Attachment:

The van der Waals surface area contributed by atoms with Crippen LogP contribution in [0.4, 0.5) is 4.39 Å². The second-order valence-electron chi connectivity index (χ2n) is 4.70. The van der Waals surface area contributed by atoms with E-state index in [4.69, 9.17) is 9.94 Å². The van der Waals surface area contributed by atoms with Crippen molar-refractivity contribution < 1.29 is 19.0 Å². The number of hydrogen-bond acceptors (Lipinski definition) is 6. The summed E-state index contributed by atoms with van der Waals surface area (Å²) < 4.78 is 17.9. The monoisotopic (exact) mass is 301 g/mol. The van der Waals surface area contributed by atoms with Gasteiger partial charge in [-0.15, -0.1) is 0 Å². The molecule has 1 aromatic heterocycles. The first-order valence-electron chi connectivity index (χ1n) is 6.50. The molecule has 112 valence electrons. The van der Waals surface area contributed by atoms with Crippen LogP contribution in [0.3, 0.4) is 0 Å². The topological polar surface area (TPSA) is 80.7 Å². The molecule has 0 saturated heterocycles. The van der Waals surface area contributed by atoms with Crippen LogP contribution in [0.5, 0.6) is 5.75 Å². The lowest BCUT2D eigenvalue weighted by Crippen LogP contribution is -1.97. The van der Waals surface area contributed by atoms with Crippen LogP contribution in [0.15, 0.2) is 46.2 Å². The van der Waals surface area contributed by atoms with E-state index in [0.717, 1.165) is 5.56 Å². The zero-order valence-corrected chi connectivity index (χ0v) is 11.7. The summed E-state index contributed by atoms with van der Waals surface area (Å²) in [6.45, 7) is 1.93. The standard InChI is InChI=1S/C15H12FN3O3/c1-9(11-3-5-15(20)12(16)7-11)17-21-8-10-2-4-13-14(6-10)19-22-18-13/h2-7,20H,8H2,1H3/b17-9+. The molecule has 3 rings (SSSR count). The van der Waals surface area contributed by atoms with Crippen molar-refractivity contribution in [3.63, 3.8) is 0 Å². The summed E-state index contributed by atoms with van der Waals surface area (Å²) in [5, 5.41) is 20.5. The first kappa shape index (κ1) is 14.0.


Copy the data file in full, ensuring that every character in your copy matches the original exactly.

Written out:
The van der Waals surface area contributed by atoms with Crippen LogP contribution in [0.4, 0.5) is 4.39 Å². The second-order valence-electron chi connectivity index (χ2n) is 4.70. The van der Waals surface area contributed by atoms with E-state index in [4.69, 9.17) is 9.94 Å². The van der Waals surface area contributed by atoms with Crippen molar-refractivity contribution < 1.29 is 19.0 Å². The number of hydrogen-bond acceptors (Lipinski definition) is 6. The summed E-state index contributed by atoms with van der Waals surface area (Å²) < 4.78 is 17.9. The monoisotopic (exact) mass is 301 g/mol. The van der Waals surface area contributed by atoms with Gasteiger partial charge in [-0.15, -0.1) is 0 Å². The molecule has 1 aromatic heterocycles. The first-order valence-electron chi connectivity index (χ1n) is 6.50. The molecule has 112 valence electrons. The van der Waals surface area contributed by atoms with Crippen LogP contribution in [0.3, 0.4) is 0 Å². The topological polar surface area (TPSA) is 80.7 Å². The molecule has 0 saturated heterocycles. The van der Waals surface area contributed by atoms with Crippen LogP contribution in [0.5, 0.6) is 5.75 Å². The lowest BCUT2D eigenvalue weighted by Crippen LogP contribution is -1.97. The van der Waals surface area contributed by atoms with Crippen LogP contribution in [0.15, 0.2) is 46.2 Å². The van der Waals surface area contributed by atoms with E-state index in [0.717, 1.165) is 5.56 Å². The zero-order valence-corrected chi connectivity index (χ0v) is 11.7. The summed E-state index contributed by atoms with van der Waals surface area (Å²) in [6.45, 7) is 1.93. The standard InChI is InChI=1S/C15H12FN3O3/c1-9(11-3-5-15(20)12(16)7-11)17-21-8-10-2-4-13-14(6-10)19-22-18-13/h2-7,20H,8H2,1H3/b17-9+. The molecule has 3 rings (SSSR count). The van der Waals surface area contributed by atoms with Crippen molar-refractivity contribution in [3.63, 3.8) is 0 Å². The summed E-state index contributed by atoms with van der Waals surface area (Å²) in [5, 5.41) is 20.5. The first kappa shape index (κ1) is 14.0.